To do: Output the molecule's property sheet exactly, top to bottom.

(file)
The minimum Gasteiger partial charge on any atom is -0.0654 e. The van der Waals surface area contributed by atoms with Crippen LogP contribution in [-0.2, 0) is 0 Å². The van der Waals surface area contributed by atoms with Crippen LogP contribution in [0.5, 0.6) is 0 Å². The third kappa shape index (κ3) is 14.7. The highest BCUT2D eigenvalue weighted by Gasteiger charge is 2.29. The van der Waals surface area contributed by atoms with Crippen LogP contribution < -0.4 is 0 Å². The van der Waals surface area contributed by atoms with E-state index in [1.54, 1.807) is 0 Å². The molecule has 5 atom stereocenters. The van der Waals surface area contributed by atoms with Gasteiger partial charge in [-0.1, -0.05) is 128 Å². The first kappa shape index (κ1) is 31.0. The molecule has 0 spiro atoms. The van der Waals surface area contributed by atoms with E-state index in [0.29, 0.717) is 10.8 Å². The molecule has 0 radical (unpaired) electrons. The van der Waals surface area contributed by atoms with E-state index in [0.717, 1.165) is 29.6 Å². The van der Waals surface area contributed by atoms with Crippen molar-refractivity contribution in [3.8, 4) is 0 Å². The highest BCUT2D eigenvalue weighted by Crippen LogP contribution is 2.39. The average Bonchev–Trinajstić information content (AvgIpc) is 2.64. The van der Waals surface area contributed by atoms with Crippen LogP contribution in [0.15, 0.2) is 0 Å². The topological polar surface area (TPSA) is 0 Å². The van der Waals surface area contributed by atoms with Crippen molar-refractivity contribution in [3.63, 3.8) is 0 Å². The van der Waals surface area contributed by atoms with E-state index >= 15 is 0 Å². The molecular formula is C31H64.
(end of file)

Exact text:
The minimum Gasteiger partial charge on any atom is -0.0654 e. The van der Waals surface area contributed by atoms with Crippen LogP contribution in [-0.2, 0) is 0 Å². The van der Waals surface area contributed by atoms with Crippen LogP contribution in [0.5, 0.6) is 0 Å². The third kappa shape index (κ3) is 14.7. The highest BCUT2D eigenvalue weighted by Gasteiger charge is 2.29. The van der Waals surface area contributed by atoms with Crippen LogP contribution < -0.4 is 0 Å². The van der Waals surface area contributed by atoms with E-state index in [1.54, 1.807) is 0 Å². The molecule has 5 atom stereocenters. The van der Waals surface area contributed by atoms with Gasteiger partial charge in [-0.1, -0.05) is 128 Å². The first kappa shape index (κ1) is 31.0. The molecule has 0 spiro atoms. The van der Waals surface area contributed by atoms with E-state index in [0.29, 0.717) is 10.8 Å². The molecule has 0 radical (unpaired) electrons. The van der Waals surface area contributed by atoms with E-state index in [0.717, 1.165) is 29.6 Å². The van der Waals surface area contributed by atoms with Crippen molar-refractivity contribution in [3.8, 4) is 0 Å². The highest BCUT2D eigenvalue weighted by Crippen LogP contribution is 2.39. The average Bonchev–Trinajstić information content (AvgIpc) is 2.64. The van der Waals surface area contributed by atoms with Crippen LogP contribution in [0.15, 0.2) is 0 Å². The topological polar surface area (TPSA) is 0 Å². The van der Waals surface area contributed by atoms with Crippen molar-refractivity contribution in [3.63, 3.8) is 0 Å². The van der Waals surface area contributed by atoms with E-state index >= 15 is 0 Å². The molecular formula is C31H64.